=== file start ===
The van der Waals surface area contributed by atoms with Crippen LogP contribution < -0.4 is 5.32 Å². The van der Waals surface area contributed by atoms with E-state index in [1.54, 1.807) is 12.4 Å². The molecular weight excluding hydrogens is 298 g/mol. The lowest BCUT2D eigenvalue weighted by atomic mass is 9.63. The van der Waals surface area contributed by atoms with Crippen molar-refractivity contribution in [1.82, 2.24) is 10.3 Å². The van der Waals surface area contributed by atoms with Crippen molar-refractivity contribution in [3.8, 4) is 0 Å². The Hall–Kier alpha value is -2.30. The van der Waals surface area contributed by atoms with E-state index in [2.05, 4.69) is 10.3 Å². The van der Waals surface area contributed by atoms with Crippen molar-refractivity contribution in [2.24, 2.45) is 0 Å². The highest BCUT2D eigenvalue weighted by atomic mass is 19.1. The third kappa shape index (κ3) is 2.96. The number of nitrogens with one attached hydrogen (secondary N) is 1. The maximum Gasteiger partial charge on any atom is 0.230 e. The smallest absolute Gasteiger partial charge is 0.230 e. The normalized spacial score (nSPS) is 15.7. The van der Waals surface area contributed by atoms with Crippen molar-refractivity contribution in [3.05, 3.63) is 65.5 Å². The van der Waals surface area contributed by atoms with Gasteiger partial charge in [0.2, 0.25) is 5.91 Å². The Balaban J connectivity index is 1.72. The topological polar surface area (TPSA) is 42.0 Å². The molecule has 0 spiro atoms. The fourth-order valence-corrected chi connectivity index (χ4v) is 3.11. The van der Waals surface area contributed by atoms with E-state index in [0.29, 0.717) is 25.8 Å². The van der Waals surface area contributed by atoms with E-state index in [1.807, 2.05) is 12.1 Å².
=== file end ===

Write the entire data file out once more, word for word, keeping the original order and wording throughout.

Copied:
The van der Waals surface area contributed by atoms with Crippen LogP contribution < -0.4 is 5.32 Å². The van der Waals surface area contributed by atoms with E-state index in [1.54, 1.807) is 12.4 Å². The molecular weight excluding hydrogens is 298 g/mol. The lowest BCUT2D eigenvalue weighted by atomic mass is 9.63. The van der Waals surface area contributed by atoms with Crippen molar-refractivity contribution in [1.82, 2.24) is 10.3 Å². The van der Waals surface area contributed by atoms with Crippen molar-refractivity contribution in [3.8, 4) is 0 Å². The Hall–Kier alpha value is -2.30. The van der Waals surface area contributed by atoms with E-state index in [2.05, 4.69) is 10.3 Å². The van der Waals surface area contributed by atoms with Crippen molar-refractivity contribution in [2.24, 2.45) is 0 Å². The highest BCUT2D eigenvalue weighted by atomic mass is 19.1. The third kappa shape index (κ3) is 2.96. The number of nitrogens with one attached hydrogen (secondary N) is 1. The maximum Gasteiger partial charge on any atom is 0.230 e. The smallest absolute Gasteiger partial charge is 0.230 e. The normalized spacial score (nSPS) is 15.7. The van der Waals surface area contributed by atoms with Crippen molar-refractivity contribution in [3.05, 3.63) is 65.5 Å². The van der Waals surface area contributed by atoms with Gasteiger partial charge in [0.2, 0.25) is 5.91 Å². The Balaban J connectivity index is 1.72. The topological polar surface area (TPSA) is 42.0 Å². The molecule has 0 spiro atoms. The fourth-order valence-corrected chi connectivity index (χ4v) is 3.11. The van der Waals surface area contributed by atoms with E-state index in [0.29, 0.717) is 25.8 Å². The van der Waals surface area contributed by atoms with E-state index in [1.807, 2.05) is 12.1 Å².